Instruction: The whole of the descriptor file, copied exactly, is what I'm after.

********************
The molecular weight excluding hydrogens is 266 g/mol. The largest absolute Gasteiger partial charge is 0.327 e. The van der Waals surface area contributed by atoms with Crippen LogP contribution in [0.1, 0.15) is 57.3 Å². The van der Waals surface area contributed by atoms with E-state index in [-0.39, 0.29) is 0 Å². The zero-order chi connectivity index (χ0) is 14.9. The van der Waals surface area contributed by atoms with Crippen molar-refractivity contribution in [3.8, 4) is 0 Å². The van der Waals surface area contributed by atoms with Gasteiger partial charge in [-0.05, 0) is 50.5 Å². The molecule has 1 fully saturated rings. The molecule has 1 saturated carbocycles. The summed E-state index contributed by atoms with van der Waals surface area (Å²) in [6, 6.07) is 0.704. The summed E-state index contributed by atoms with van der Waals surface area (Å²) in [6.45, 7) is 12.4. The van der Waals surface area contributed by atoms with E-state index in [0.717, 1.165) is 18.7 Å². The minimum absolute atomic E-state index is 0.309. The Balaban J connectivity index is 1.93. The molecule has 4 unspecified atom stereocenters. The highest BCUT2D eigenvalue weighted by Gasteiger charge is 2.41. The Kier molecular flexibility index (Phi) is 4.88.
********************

The molecular weight excluding hydrogens is 266 g/mol. The largest absolute Gasteiger partial charge is 0.327 e. The van der Waals surface area contributed by atoms with Crippen LogP contribution in [0.1, 0.15) is 57.3 Å². The van der Waals surface area contributed by atoms with E-state index in [-0.39, 0.29) is 0 Å². The zero-order chi connectivity index (χ0) is 14.9. The van der Waals surface area contributed by atoms with Crippen molar-refractivity contribution in [3.8, 4) is 0 Å². The van der Waals surface area contributed by atoms with Gasteiger partial charge in [-0.05, 0) is 50.5 Å². The molecule has 1 fully saturated rings. The molecule has 1 saturated carbocycles. The summed E-state index contributed by atoms with van der Waals surface area (Å²) in [6, 6.07) is 0.704. The summed E-state index contributed by atoms with van der Waals surface area (Å²) in [6.45, 7) is 12.4. The van der Waals surface area contributed by atoms with E-state index in [0.717, 1.165) is 18.7 Å². The minimum absolute atomic E-state index is 0.309. The Balaban J connectivity index is 1.93. The molecule has 4 unspecified atom stereocenters. The highest BCUT2D eigenvalue weighted by Gasteiger charge is 2.41. The Kier molecular flexibility index (Phi) is 4.88.